After you register the domain for your website, you might take pride in owning your company’s online address. However, from a legal standpoint, you don’t own it. While you can register it, thieves can hijack it from you. Domain hijacking does not receive a lot of attention, but it is a real threat. Domain hijacking is also very frustrating, as it is relatively easy for thieves to hijack a domain, and once they get control, it can be very difficult and expensive to regain it.
Domain hijackers take advantage of security weaknesses at your domain registrar, your email service or your own security practices. The technical details are quite lengthy, but basically, thieves get control of your domain by convincing your domain registrar that they are you. Then, the thieves transfer your domain to their own account, usually with a registrar located in a different country. Thieves hijack domains for several criminal reasons, but the usual motive is to take control of your domain and then sell the registration back to you.
Domain hijacking is very costly. According to Symantec, a US-based security software company, the annual cost to firms from domain hijacking is about $400 billion (£310 billion). Many high-profile domains have been hijacked in the past, including Google, Forbes, Twitter and the New York Times.
If thieves hijack your domain, recovering it can be very difficult. If you think that you have been the victim of domain hijacking, you should immediately notify your domain registrar. In some cases, your registrar can help you regain control of your domain if you can prove to their satisfaction that it has been hijacked. However, in many cases, the only recourse that you will have is a lengthy and costly litigation procedure to try to regain control.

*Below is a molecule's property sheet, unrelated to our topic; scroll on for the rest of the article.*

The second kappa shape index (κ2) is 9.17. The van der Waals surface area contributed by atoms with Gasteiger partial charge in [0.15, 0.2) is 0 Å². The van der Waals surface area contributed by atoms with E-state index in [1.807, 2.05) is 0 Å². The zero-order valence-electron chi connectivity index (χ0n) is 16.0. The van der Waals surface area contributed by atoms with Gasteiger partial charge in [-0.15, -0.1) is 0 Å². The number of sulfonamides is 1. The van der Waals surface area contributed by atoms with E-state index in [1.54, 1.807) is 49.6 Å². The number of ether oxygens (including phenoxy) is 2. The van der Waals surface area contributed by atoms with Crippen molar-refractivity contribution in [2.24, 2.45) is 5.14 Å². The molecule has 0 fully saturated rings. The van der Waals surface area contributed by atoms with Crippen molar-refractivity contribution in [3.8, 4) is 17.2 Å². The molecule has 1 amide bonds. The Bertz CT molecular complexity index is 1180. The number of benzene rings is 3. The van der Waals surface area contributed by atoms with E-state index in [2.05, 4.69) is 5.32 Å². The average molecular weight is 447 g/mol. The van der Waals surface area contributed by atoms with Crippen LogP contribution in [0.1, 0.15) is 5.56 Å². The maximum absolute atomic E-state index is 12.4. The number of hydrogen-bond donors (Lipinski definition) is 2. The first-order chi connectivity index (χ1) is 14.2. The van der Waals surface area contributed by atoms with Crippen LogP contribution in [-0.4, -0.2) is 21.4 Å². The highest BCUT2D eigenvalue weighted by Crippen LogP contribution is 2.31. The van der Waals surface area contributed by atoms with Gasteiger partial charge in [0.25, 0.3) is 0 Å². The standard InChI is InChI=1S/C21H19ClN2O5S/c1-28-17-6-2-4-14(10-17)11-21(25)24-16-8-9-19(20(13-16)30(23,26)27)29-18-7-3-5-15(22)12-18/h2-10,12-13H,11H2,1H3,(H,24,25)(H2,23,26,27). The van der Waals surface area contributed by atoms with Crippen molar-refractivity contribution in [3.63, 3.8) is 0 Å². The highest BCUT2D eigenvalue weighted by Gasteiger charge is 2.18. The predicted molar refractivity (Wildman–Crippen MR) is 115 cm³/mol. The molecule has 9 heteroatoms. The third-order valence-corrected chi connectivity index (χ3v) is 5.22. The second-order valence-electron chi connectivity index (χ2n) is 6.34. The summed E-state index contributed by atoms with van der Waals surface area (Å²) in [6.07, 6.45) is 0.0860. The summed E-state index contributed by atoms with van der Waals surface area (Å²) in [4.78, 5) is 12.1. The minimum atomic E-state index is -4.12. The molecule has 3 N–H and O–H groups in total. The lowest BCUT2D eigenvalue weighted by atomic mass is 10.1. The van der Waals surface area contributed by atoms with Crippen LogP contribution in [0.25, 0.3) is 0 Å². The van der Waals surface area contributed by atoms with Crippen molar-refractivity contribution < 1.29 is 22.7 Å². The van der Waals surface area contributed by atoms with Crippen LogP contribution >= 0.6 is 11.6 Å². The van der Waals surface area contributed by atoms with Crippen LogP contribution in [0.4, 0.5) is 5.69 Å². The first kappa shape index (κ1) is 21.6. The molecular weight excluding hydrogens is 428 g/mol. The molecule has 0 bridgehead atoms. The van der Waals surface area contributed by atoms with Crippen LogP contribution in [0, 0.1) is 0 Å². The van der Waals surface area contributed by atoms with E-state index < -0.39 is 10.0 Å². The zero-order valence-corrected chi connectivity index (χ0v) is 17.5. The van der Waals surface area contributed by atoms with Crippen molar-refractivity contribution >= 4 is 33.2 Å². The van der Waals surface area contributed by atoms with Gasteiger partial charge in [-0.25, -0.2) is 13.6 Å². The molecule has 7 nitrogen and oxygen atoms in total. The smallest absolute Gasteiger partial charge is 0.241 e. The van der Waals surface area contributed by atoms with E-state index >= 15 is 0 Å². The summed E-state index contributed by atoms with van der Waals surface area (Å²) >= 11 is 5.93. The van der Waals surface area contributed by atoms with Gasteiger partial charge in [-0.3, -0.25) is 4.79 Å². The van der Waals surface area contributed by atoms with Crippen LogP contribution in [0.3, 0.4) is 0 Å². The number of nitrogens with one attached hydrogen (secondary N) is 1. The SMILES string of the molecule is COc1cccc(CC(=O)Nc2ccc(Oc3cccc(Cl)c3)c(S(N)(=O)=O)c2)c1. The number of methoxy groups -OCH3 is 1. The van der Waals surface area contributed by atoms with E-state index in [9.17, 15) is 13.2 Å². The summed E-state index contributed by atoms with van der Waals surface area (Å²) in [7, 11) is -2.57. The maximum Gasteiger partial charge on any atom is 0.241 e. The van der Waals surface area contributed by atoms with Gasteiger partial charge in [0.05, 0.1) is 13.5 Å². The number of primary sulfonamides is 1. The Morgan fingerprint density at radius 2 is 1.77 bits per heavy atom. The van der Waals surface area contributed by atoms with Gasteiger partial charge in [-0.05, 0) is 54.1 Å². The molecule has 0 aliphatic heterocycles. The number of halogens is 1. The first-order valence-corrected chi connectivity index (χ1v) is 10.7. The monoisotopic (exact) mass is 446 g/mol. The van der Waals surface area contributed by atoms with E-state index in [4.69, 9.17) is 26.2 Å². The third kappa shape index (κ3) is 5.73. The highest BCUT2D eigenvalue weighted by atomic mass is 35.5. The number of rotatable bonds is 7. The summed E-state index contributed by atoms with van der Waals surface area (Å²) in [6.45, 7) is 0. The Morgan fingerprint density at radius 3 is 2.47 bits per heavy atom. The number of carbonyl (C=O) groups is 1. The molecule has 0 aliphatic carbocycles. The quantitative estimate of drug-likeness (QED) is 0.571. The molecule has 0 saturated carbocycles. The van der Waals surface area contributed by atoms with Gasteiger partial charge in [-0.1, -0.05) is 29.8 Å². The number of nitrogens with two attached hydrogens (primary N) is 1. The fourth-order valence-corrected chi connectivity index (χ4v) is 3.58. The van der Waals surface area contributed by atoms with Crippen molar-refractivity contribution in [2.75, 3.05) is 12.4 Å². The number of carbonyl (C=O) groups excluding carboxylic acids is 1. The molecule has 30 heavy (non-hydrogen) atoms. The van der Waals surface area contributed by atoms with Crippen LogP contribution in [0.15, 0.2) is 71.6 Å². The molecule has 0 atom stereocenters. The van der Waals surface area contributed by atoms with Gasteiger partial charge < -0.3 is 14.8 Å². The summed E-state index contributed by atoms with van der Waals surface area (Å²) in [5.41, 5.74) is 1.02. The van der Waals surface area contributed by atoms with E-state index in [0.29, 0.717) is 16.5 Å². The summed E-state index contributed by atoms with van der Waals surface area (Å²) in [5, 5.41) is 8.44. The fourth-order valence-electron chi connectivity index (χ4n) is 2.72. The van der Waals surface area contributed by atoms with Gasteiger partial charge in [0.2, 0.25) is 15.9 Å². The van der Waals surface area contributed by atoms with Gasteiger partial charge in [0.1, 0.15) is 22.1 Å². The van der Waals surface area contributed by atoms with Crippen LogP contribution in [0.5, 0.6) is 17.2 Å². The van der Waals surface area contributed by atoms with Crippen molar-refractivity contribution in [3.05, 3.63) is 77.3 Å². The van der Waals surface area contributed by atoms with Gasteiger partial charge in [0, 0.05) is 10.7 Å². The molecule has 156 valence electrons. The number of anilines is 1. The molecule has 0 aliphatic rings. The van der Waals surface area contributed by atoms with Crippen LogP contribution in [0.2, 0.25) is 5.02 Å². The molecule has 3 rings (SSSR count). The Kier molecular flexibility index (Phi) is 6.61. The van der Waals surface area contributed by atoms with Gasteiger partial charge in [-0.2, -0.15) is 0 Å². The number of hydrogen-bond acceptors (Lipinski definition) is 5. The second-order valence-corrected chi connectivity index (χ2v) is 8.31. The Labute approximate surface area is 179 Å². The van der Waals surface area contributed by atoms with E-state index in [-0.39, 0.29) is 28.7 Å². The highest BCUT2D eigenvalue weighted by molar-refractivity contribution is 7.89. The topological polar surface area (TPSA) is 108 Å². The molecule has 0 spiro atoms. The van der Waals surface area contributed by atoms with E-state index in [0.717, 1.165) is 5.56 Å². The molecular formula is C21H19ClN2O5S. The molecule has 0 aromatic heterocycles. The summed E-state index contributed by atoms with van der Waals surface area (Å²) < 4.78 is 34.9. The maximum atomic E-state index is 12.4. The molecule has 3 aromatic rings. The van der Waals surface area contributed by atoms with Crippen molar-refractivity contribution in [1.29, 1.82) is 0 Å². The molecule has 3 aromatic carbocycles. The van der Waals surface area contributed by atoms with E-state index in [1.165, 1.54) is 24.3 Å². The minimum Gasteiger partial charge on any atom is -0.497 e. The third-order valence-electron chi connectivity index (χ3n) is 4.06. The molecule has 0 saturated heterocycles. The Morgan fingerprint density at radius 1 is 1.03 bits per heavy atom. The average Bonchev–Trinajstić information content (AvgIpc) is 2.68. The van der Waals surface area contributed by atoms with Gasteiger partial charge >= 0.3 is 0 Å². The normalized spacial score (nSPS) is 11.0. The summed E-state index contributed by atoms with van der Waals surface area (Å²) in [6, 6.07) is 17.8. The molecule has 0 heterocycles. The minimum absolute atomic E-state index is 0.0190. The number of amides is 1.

Of course, the best way to deal with domain hijacking is not to have it happen in the first place. There are steps that you can take to minimise the risks:
- Choose your registrar wisely. There are hundreds of domain registrars in existence, so be sure to conduct your due diligence to make sure that your domain registrar is reputable.
- Keep your contact information current. Most registrars use email to keep in contact with their clients and to reset passwords, so be sure that your registrar has the correct email address for you.
- Create a secure password. Weak passwords are one of the main reasons that domains get hijacked. Be sure to choose a password that is not easy to guess, and only provide access to the password to individuals in your company who absolutely require it.
- Use a private personal identity. Thieves often do an internet search to find the contact information for domains, so consider registering your domain using the WHOIS Privacy Service, which will keep your contact information private.
- Monitor your domain. Frequently check your domain for any unauthorised changes, and promptly notify your registrar if you notice anything unusual.
- Lock your domain registration. Most registrars will allow you to lock your registration, which will prohibit a third party from transferring, modifying or deleting it.
- Renew your domain on time. Be aware of the expiration date for your domain registration and renew it before it expires.
By taking these steps, you can help avoid the expense and hassle of attempting to recover a hijacked domain in the future.